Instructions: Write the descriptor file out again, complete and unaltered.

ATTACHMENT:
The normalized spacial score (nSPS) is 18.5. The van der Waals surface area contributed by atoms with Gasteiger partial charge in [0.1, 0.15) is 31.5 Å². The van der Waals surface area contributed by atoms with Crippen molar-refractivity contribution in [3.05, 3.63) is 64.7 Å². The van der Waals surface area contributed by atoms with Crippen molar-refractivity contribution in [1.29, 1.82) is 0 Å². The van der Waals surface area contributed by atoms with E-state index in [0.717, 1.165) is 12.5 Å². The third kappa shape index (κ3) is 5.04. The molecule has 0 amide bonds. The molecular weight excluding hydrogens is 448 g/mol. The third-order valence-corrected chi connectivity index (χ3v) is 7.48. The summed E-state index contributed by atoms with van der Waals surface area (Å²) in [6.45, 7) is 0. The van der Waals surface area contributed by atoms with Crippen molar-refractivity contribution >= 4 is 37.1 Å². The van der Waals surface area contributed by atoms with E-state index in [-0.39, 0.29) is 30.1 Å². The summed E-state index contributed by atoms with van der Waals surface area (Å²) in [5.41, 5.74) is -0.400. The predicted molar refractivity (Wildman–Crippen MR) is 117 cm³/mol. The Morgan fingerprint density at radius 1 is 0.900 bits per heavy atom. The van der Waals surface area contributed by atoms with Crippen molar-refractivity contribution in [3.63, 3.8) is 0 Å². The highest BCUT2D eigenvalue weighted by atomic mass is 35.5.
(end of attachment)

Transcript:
The normalized spacial score (nSPS) is 18.5. The van der Waals surface area contributed by atoms with Gasteiger partial charge in [0.1, 0.15) is 31.5 Å². The van der Waals surface area contributed by atoms with Crippen molar-refractivity contribution in [3.05, 3.63) is 64.7 Å². The van der Waals surface area contributed by atoms with Crippen molar-refractivity contribution in [1.29, 1.82) is 0 Å². The van der Waals surface area contributed by atoms with E-state index in [0.717, 1.165) is 12.5 Å². The third kappa shape index (κ3) is 5.04. The molecule has 0 amide bonds. The molecular weight excluding hydrogens is 448 g/mol. The third-order valence-corrected chi connectivity index (χ3v) is 7.48. The summed E-state index contributed by atoms with van der Waals surface area (Å²) in [6.45, 7) is 0. The van der Waals surface area contributed by atoms with Crippen molar-refractivity contribution >= 4 is 37.1 Å². The van der Waals surface area contributed by atoms with E-state index in [-0.39, 0.29) is 30.1 Å². The summed E-state index contributed by atoms with van der Waals surface area (Å²) in [5.41, 5.74) is -0.400. The predicted molar refractivity (Wildman–Crippen MR) is 117 cm³/mol. The Morgan fingerprint density at radius 1 is 0.900 bits per heavy atom. The van der Waals surface area contributed by atoms with Crippen molar-refractivity contribution in [3.63, 3.8) is 0 Å². The highest BCUT2D eigenvalue weighted by atomic mass is 35.5.